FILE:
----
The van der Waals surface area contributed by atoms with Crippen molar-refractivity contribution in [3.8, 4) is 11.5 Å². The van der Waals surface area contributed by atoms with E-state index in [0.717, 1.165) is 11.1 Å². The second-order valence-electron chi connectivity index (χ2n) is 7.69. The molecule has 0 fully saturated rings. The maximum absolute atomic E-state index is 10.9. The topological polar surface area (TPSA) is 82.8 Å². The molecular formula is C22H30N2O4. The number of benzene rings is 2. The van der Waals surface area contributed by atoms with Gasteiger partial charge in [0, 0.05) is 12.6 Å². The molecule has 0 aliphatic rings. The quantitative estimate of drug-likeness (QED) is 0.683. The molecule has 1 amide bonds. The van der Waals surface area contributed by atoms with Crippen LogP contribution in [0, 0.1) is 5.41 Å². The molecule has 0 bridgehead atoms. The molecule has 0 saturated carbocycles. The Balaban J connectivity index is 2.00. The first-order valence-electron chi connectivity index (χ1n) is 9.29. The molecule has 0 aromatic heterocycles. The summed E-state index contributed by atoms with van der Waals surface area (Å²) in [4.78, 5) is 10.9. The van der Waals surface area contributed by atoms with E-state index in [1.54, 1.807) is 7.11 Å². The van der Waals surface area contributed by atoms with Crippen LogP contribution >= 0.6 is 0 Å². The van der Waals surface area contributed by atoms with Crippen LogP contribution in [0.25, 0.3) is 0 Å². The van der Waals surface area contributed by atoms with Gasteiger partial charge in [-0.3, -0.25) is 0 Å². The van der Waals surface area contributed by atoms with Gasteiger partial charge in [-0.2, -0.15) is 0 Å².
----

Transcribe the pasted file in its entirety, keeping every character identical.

The van der Waals surface area contributed by atoms with Crippen molar-refractivity contribution in [3.8, 4) is 11.5 Å². The van der Waals surface area contributed by atoms with E-state index in [0.717, 1.165) is 11.1 Å². The second-order valence-electron chi connectivity index (χ2n) is 7.69. The molecule has 0 fully saturated rings. The maximum absolute atomic E-state index is 10.9. The topological polar surface area (TPSA) is 82.8 Å². The molecular formula is C22H30N2O4. The number of benzene rings is 2. The van der Waals surface area contributed by atoms with Gasteiger partial charge in [0, 0.05) is 12.6 Å². The molecule has 0 aliphatic rings. The quantitative estimate of drug-likeness (QED) is 0.683. The molecule has 1 amide bonds. The van der Waals surface area contributed by atoms with Crippen LogP contribution in [0, 0.1) is 5.41 Å². The molecule has 0 bridgehead atoms. The molecule has 0 saturated carbocycles. The Balaban J connectivity index is 2.00. The first-order valence-electron chi connectivity index (χ1n) is 9.29. The molecule has 0 aromatic heterocycles. The summed E-state index contributed by atoms with van der Waals surface area (Å²) in [4.78, 5) is 10.9. The van der Waals surface area contributed by atoms with E-state index in [1.54, 1.807) is 7.11 Å². The van der Waals surface area contributed by atoms with Crippen LogP contribution >= 0.6 is 0 Å². The van der Waals surface area contributed by atoms with Crippen LogP contribution in [0.25, 0.3) is 0 Å². The van der Waals surface area contributed by atoms with Gasteiger partial charge in [-0.3, -0.25) is 0 Å². The van der Waals surface area contributed by atoms with Gasteiger partial charge in [-0.2, -0.15) is 0 Å².